In the midst of ambivalent weather, settling on a Friday for Mountain Day may prove more difficult this year than in the past. Though only one full week of October has passed, potentially unfavorable weather predictions have sparked discussion of contingency plans within the Williams Outing Club (WOC), which organizes Mountain Day.
Mountain Day, which has been a Williams tradition in some form or another since the 1800s, has for the past nine years taken place on one of the first three Fridays in October. If the weather is seen fit, the College president sends a campus-wide e-mail in the early morning, declaring a day without classes and encouraging campus members to get outside and enjoy the fall foliage and fresh air. Carillonneurs play “The Mountains” and WOC board members noisily run through dorms to rouse their fellow students.
“It’s a big deal because the school only shuts down and cancels classes for this and Winter Carnival, and now Claiming Williams,” said Alessandra DeMarchis ’10, president of WOC. “People are actually encouraged not to do homework, to just go outside and enjoy the day, which makes it very different.”
It has not happened in the nine years since Mountain Day was moved to Friday that the weather has been too bad to hold the traditional Mountain Day festivities, most importantly the hike to Stony Ledge. According to Scott Lewis, director of the Outing Club, WOC has had to wait until the final Friday to hold Mountain Day only twice. Those days, he said, were overcast, but still had relatively good weather.
With a 30 percent chance of rain forecast for Friday, WOC members have been discussing what should happen if the weather does not cooperate. DeMarchis explained that concerns revolve around participation, safety and professor support.Â “This is the first year we’ve brought into the discussion what happens if it rains all three days,” she said. “There’s a concern that if we have it on a rainy day, people won’t show up.”
Lewis added that poor weather conditions pose a safety risk, as hiking can be made slippery by rain, that low temperatures can pose the risk of sickness, especially when people congregate on Stony Ledge for food and music, and that thunderstorms would likely cancel the event altogether. “There are inexperienced hikers, and you can’t educate everybody, so it can be a danger,” Lewis said.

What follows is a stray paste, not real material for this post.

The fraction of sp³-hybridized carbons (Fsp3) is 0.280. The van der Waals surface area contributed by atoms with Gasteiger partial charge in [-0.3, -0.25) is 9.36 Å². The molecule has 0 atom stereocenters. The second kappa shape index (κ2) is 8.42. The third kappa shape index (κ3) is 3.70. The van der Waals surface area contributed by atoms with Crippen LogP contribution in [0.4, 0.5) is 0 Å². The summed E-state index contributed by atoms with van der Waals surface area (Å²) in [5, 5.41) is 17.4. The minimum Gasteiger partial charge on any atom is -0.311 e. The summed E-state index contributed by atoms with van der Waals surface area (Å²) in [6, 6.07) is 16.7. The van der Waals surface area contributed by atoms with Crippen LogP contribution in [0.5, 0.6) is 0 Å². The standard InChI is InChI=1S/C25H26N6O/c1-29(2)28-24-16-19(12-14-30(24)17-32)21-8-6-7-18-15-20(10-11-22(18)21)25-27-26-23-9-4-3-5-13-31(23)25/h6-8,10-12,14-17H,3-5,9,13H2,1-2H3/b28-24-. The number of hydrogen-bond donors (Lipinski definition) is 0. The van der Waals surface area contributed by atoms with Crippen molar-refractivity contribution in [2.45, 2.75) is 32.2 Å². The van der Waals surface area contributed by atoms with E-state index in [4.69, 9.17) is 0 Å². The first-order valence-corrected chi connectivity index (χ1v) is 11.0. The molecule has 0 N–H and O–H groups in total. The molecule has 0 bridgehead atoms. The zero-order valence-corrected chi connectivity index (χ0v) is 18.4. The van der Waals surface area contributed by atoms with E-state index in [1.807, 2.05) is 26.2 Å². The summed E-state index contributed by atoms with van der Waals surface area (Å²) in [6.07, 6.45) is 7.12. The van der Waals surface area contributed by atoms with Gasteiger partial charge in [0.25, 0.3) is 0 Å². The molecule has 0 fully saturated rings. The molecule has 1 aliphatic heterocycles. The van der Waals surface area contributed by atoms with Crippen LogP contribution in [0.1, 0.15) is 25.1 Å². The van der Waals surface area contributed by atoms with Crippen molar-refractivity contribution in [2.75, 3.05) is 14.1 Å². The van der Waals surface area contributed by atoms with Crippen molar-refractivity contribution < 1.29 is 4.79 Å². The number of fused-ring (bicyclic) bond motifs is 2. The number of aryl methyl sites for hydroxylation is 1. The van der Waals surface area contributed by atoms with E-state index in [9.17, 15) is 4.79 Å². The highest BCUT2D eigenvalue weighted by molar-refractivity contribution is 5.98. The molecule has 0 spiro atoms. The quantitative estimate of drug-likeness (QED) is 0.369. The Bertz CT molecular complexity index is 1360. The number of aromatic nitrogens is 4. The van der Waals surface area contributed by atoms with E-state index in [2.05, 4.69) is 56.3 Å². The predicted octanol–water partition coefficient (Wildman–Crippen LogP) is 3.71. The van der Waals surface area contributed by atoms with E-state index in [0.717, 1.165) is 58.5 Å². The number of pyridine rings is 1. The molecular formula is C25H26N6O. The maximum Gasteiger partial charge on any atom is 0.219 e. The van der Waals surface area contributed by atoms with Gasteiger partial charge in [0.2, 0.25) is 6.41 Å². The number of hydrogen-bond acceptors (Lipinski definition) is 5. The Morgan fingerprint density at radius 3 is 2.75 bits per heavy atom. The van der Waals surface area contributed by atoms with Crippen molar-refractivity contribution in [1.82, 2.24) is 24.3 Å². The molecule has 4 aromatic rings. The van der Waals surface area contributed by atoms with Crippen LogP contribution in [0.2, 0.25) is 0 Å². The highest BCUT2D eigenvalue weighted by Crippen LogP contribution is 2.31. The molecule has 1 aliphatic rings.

According to Lewis, WOC will continue both planning for the worst and hoping for the best. “The fact that we do this is really shouting out ‘We value this,’ that in our busy lives, it’s worth a time out. It’s a Williams tradition that goes beyond the classroom,” Lewis said. At the same time, Lewis expressed the belief that Mountain Day should only be held on a particularly special day. “It should be a time when it’s so nice you just have to be outside,” he said. When similar discussions arose in Oct. 2005, it was decided that, in the case of poor weather, Mountain Day would be cancelled and that the final Friday of the semester would then be treated as an additional Reading Period day. No similar plans have been finalized for this year.
Members of the WOC board are proposing other festivities in the chance that a hike up the mountain is rendered unfeasible. “I think it would still be fun to go outside even if it is drizzly, because it’s nice to appreciate the foliage either way, but on the other hand, our posters do say, ‘Coming to you on a sunny Friday in October,’” DeMarchis said. “I’m not very worried though â€“ apparently two or three years ago the first two Fridays were terrible, but the third was really nice. It’s the magic of Mountain Day.”
A more general and recurring concern on the part of the Outing Club is the impact Mountain Day has on class and event scheduling. Professors have had mixed feelings regarding the inconvenience of rearranging classes and planning syllabi. When Mountain Day was integrated into the calendar, beginning in 2000, faculty voted to try it for three years. Faculty voted again in 2003, and, according to Lewis, agreed by only a narrow margin to keep Mountain Day. The question has not come before the faculty since 2003.
As Jay Pasachoff, professor of astronomy, explained, the scheduling can be inconvenient, and not everyone is interested in participating. “I don’t teach on Fridays, so Mountain Day doesn’t affect my teaching, but it does affect scheduling any colloquium speakers in the month of October,” he said. “I’m not a fan of going up in the mountains, anyway, so I am skeptical about whether such a floating holiday as Mountain Day is worth the disruption.”
Some professors simply design their syllabi with Mountain Day in mind. “If Mountain Day is this day, then this is our schedule; if it’s this other day, then this is our schedule,” said Ken Savitsky, professor of psychology. “My view is that Mountain Day is well worth any small scheduling headaches that it causes.”
Magnus Bernhardsson, professor of history, explained that some classes are easier to fit in alongside Mountain Day than others. In particular, tutorials that only meet once a week and “build on momentum and rhythm” can be somewhat negatively affected, he said. But, for Bernhardsson, the inconvenience is worth it. “At this point in the semester, it is good to get a breather,” he said. “It also enjoins two of the things that make Williams unique and distinct â€“ its community and natural surroundings.”